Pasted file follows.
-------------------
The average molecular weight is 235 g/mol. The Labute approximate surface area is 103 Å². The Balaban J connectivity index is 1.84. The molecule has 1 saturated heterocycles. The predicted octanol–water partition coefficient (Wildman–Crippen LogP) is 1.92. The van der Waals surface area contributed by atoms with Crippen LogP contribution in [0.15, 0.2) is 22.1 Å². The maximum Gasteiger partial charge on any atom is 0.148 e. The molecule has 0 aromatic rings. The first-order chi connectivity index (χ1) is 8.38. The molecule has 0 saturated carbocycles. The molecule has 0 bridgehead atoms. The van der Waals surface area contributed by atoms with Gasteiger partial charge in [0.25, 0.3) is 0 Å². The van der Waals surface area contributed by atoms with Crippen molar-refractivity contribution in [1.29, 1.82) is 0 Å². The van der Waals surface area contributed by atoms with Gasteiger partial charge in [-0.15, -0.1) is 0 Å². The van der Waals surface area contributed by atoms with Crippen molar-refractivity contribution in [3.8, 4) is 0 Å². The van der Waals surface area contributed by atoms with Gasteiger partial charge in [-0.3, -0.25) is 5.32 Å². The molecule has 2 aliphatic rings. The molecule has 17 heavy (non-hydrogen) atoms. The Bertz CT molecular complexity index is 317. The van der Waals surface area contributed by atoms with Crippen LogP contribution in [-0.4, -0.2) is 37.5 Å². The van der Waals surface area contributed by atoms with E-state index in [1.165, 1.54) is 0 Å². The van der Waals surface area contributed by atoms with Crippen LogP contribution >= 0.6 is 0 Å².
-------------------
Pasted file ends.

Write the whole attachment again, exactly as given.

The average molecular weight is 235 g/mol. The Labute approximate surface area is 103 Å². The Balaban J connectivity index is 1.84. The molecule has 1 saturated heterocycles. The predicted octanol–water partition coefficient (Wildman–Crippen LogP) is 1.92. The van der Waals surface area contributed by atoms with Crippen LogP contribution in [0.15, 0.2) is 22.1 Å². The maximum Gasteiger partial charge on any atom is 0.148 e. The molecule has 0 aromatic rings. The first-order chi connectivity index (χ1) is 8.38. The molecule has 0 saturated carbocycles. The molecule has 0 bridgehead atoms. The van der Waals surface area contributed by atoms with Gasteiger partial charge in [0.25, 0.3) is 0 Å². The van der Waals surface area contributed by atoms with Crippen molar-refractivity contribution in [1.29, 1.82) is 0 Å². The van der Waals surface area contributed by atoms with Gasteiger partial charge in [-0.15, -0.1) is 0 Å². The van der Waals surface area contributed by atoms with Crippen molar-refractivity contribution in [3.8, 4) is 0 Å². The van der Waals surface area contributed by atoms with Gasteiger partial charge in [-0.3, -0.25) is 5.32 Å². The molecule has 2 aliphatic rings. The molecule has 17 heavy (non-hydrogen) atoms. The Bertz CT molecular complexity index is 317. The van der Waals surface area contributed by atoms with Crippen LogP contribution in [-0.4, -0.2) is 37.5 Å². The van der Waals surface area contributed by atoms with E-state index in [1.165, 1.54) is 0 Å². The van der Waals surface area contributed by atoms with Crippen LogP contribution >= 0.6 is 0 Å².